Overwhelming turnout for Women's Marches forces change of plans
The day after a man who bragged of grabbing women by the genitals was sworn in as the 45th president of the United States, an estimated half million people took to the streets of Washington, D.C., while similar protests took place in cities across the country and around the globe.
Preliminary figures suggest more people have turned out for the Women’s March on Washington Saturday than attended Donald Trump’s inauguration festivities Friday.
As of 11 a.m. Saturday, 275,000 people had taken trips on the city’s subway system, according to The Associated Press. On Inauguration Day, 193,000 trips had been taken as of that time, and the rail system opened an hour earlier that day, at 4 a.m.
A Washington, D.C., city official said the turnout was estimated to be 500,000, or more than double the initial prediction, as of 9:30 a.m.
The massive turnout forced a change of plans, according to AP: With the entire planned route filled with hundreds of thousands of protesters, organizers couldn’t lead a formal march toward the White House.
The news service quoted a District of Columbia official who spoke on condition of anonymity because the official isn’t authorized to speak for the march.
While the formal march from the protest stage near the Capitol was cancelled, the crowd was still expected to move toward the Ellipse, an area of the National Mall in front of the White House.
A similar scene unfolded in Chicago, where so many turned out for that city’s Women’s March that the march itself was canceled due to safety concerns. Instead, the rally space and time allotted were both extended to accommodate the estimated 150,000 protesters.
In Philadelphia, thousands of marchers held signs, chanted and sang as they walked slowly down the Benjamin Franklin Parkway.
Organizers called it a demonstration in support of the rights of women and America’s diverse communities following a presidential election in which they say many groups were demonized, The Associated Press reported.
The organizers say the marches are intended to unify the diverse communities in an effort to protect the rights of all.
In Washington, D.C., protesters — women, men and children — showed up early Saturday morning and were taking photographs around the capital before the 10 a.m. pre-march rally.
Arriving protesters were greeted with cheers as they exited the city’s Metro stations.
Collen Murphy and Melissa Clark, both of Princeton, New Jersey, said they were marching because they disagree with Trump.
“I wanted to stand up and say I don’t approve of what he stands for,” Clark said.
“I hope he realizes he doesn’t have a mandate,” Murphy added.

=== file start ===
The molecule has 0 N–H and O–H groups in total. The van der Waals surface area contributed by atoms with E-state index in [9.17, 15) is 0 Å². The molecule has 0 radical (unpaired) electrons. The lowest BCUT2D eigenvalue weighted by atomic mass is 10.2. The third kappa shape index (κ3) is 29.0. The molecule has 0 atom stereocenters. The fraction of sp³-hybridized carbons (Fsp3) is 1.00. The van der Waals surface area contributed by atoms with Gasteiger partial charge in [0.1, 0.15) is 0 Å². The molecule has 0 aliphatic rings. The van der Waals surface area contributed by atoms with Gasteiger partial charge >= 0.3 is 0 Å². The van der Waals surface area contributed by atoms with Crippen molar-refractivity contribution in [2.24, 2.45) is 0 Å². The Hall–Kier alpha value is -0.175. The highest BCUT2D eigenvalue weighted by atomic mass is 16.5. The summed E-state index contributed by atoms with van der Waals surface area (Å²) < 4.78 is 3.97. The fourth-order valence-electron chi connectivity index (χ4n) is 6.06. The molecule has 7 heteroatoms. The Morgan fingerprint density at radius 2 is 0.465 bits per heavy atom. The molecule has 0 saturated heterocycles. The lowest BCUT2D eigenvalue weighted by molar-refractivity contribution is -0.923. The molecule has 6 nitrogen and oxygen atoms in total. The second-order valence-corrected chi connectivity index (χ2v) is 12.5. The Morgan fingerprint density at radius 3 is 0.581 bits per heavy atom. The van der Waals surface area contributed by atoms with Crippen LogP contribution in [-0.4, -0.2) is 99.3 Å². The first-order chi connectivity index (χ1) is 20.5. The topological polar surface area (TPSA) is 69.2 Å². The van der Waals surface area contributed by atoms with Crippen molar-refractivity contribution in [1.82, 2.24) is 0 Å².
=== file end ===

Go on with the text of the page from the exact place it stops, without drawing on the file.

That was a common theme among the marchers, including D.C. resident Aya Matsumoto.
"I don't want them to think because of silence they have a mandate," she said.
Matsumoto was accompanied by New Jersey resident Alexanne Neff, who said she hoped the march would jump start action that will be needed over the next four years.
Along the route, marchers encountered a small group of counter-protesters holding religious signs — “Attention Rebellious Jezebels” — and using a bullhorn to shout at them.
“You women belong in a kitchen,” a man in the group yelled.
The group’s taunts were soon drowned about by marchers chanting, “Love trumps hate.”
The women brandished signs with slogans such as “Women won’t back down” and “Less fear more love” and decried Trump’s stand on such issues as abortion, health care, gay rights, diversity and climate change, according to AP.
Their message reverberated at demonstrations around the globe, from New York, Philadelphia, Chicago and Los Angeles to Paris, Berlin, London, Prague, Sydney and beyond.
More than 600 “sister marches” were planned around the world, and plenty of men were part of the tableau, too. Organizers estimated 3 million people would march worldwide.
As the demonstrators rallied alongside the National Mall, Trump opened his first full day as president by attending a prayer service at the Washington National Cathedral, a tradition for the day after inauguration, and later visited the CIA. As he traveled around town, his motorcade passed large groups of protesters that would have been hard to miss.
Marlita Gogan, who came to Washington from Houston for the inauguration, said police advised her family not to wear their “Make America Great Again Hats” as they walked through crowds of protesters while playing tourist on Saturday.
“I think it’s very oppressive,” she said of the march atmosphere. “They can have their day, but I don’t get it.”
On the streets, feminist leader Gloria Steinem described the worldwide mobilization as “the upside of the downside: This is an outpouring of energy and democracy like I have never seen in my very long life.”
“Sometimes we must put our bodies where our beliefs are,” she told the crowd, labeling Trump an “impossible president.”
Hillary Clinton, who lost to Trump, took to Twitter to thank the participants for “standing, speaking and marching for our values.”
The marches displayed a level of enthusiasm that Clinton herself was largely unable to generate during her campaign against Trump, when she won the popular vote but he outdistanced her in the electoral vote.
At rallies around the world, many participants wore hand-knit “pussyhats” — a message of female empowerment aimed squarely at Trump’s crude boast about grabbing women’s genitals.
They “ain’t for grabbing,” actress Ashley Judd told the Washington crowd.
— The Associated Press and York Dispatch reporter Alyssa Pressler contributed to this report.